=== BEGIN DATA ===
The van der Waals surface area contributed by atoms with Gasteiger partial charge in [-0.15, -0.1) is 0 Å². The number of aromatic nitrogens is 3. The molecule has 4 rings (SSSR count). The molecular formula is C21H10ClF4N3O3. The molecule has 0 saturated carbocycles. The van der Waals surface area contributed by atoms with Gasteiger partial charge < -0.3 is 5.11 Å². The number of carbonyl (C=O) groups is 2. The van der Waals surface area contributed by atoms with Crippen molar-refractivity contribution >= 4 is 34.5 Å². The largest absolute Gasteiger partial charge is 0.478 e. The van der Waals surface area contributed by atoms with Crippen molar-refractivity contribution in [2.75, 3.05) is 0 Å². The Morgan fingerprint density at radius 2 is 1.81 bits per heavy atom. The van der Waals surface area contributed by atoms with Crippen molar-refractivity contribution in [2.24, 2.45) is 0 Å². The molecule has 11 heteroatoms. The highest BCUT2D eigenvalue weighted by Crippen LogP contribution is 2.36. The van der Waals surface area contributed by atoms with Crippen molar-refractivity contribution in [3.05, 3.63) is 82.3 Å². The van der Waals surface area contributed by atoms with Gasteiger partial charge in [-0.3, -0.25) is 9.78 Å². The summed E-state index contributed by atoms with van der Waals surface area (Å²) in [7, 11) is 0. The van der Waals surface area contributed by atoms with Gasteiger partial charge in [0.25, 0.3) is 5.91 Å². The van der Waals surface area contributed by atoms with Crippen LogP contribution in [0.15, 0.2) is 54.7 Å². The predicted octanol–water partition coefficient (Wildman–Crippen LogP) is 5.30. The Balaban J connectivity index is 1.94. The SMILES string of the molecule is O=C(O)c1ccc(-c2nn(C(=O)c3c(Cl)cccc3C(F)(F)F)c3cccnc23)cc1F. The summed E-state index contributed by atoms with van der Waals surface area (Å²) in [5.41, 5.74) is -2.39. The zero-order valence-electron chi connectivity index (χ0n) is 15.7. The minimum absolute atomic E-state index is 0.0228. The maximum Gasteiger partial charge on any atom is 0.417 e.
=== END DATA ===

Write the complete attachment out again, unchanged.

The van der Waals surface area contributed by atoms with Gasteiger partial charge in [-0.15, -0.1) is 0 Å². The number of aromatic nitrogens is 3. The molecule has 4 rings (SSSR count). The molecular formula is C21H10ClF4N3O3. The molecule has 0 saturated carbocycles. The van der Waals surface area contributed by atoms with Gasteiger partial charge < -0.3 is 5.11 Å². The number of carbonyl (C=O) groups is 2. The van der Waals surface area contributed by atoms with Crippen molar-refractivity contribution >= 4 is 34.5 Å². The largest absolute Gasteiger partial charge is 0.478 e. The van der Waals surface area contributed by atoms with Crippen molar-refractivity contribution in [2.75, 3.05) is 0 Å². The Morgan fingerprint density at radius 2 is 1.81 bits per heavy atom. The van der Waals surface area contributed by atoms with Crippen molar-refractivity contribution in [2.24, 2.45) is 0 Å². The molecule has 11 heteroatoms. The highest BCUT2D eigenvalue weighted by Crippen LogP contribution is 2.36. The van der Waals surface area contributed by atoms with Crippen molar-refractivity contribution in [3.05, 3.63) is 82.3 Å². The van der Waals surface area contributed by atoms with Gasteiger partial charge in [-0.3, -0.25) is 9.78 Å². The summed E-state index contributed by atoms with van der Waals surface area (Å²) in [7, 11) is 0. The van der Waals surface area contributed by atoms with Gasteiger partial charge in [0.25, 0.3) is 5.91 Å². The van der Waals surface area contributed by atoms with Crippen LogP contribution in [0.15, 0.2) is 54.7 Å². The predicted octanol–water partition coefficient (Wildman–Crippen LogP) is 5.30. The Balaban J connectivity index is 1.94. The SMILES string of the molecule is O=C(O)c1ccc(-c2nn(C(=O)c3c(Cl)cccc3C(F)(F)F)c3cccnc23)cc1F. The summed E-state index contributed by atoms with van der Waals surface area (Å²) in [5.41, 5.74) is -2.39. The zero-order valence-electron chi connectivity index (χ0n) is 15.7. The minimum absolute atomic E-state index is 0.0228. The maximum Gasteiger partial charge on any atom is 0.417 e.